How English Premier League boss has turned to All Blacks mantra

posted in: News

Newcastle United manager Eddie Howe has taken a page from the New Zealand All Blacks gamebook as he tries to build a strong team culture at the club.

He says he’s happy to adopt the All Blacks’ policy of “no d***heads” at the club.

The rugby side has a rule that inflated egos will not be tolerated and team must come ahead of any individual.

Asked by Chronicle Live‘s football writer Lee Ryder if he had a similar policy in place at Newcastle, Howe said:

“Yes, absolutely right.

“Again, it comes back to the ‘respect’ word. If you’re not in the team, you’ve got to respect the player that is in the team and you’ve got to wait for your opportunity, and just how you behave day-to-day around the place.

“I’ve got to say, we’ve got some very, very good professionals here, we’ve got some great, great people. If you’ve got great people, you’ve got a chance of creating a great team.”

Howe: ‘You find out a lot more about the player’s character’

Howe has put effort into learning more about his players, to the extent of asking them to complete a questionnaire about their lives outside of football.

“It’s key that – it goes back to the earlier question – you’ve got to know about your players’ private lives, you’ve got to know do they have kids, what makes them tick, loads of different factors that can go into making a player happy or unhappy off the pitch, and you have got to try to find ways to help them.

“One of the big areas of growth as a club is trying to improve our infrastructure to support the players. It’s something that we really like to do. We like to find out about players’ personal lives and their history.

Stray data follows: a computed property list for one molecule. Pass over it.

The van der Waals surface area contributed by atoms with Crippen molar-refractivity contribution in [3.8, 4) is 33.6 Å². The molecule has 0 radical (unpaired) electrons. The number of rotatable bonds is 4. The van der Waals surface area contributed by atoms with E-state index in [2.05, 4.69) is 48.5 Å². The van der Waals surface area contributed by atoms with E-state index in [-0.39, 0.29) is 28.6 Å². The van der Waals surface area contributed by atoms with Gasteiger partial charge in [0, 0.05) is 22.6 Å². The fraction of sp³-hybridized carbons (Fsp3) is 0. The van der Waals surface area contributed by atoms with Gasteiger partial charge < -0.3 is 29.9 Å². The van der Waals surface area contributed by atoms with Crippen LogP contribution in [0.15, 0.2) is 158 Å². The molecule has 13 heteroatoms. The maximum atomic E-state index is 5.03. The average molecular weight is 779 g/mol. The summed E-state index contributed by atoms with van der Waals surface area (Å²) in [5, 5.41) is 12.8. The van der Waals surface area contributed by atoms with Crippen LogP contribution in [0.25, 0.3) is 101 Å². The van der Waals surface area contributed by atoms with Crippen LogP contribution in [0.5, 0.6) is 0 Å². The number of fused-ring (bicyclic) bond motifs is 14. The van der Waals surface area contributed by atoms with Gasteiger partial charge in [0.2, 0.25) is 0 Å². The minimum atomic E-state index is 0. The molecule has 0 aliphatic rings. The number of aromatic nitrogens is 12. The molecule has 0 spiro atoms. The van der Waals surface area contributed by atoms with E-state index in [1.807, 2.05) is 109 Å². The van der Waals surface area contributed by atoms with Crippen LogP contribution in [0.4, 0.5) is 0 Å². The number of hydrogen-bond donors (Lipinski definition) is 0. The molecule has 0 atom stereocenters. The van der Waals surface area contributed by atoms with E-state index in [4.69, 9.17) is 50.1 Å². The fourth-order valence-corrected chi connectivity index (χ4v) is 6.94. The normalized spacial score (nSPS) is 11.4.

“There’s a lot I might think I know about a person, but then when they start to talk about themselves and their childhood and certain things that have happened in their life, you find out a totally different view that you by normal conversations wouldn’t find out.

“It’s very healthy not just for me to know that but the rest of the squad, and it can start relationships and conversations about things that normally wouldn’t happen.

“We’ve had some really interesting talks and you find out a lot more about the players’ character. I won’t go into details because it’s not right for me to do that, but it’s a very healthy thing we do, I think.”

At least one player at Newcastle United will be already familiar with New Zealand culture — All Whites striker Chris Wood.

Main photo: Eddie Howe. Image: NUFC.

England manager Gareth Southgate another to draw on Maori values

Howe is not the only English manager to draw on New Zealand inspiration for building team culture.

England manager Gareth Southgate has consulted Southlander Owen Eastwood, a lawyer-turned-performance coach who worked with the Three Lions ahead of the last FIFA World Cup Finals and helped them prepare for the European Championships.

Eastwood draws on Maori values and has consulted to many leading sports teams including the All Blacks and the British Olympic team.

Click here for more about Owen Eastwood >>>>

More football stories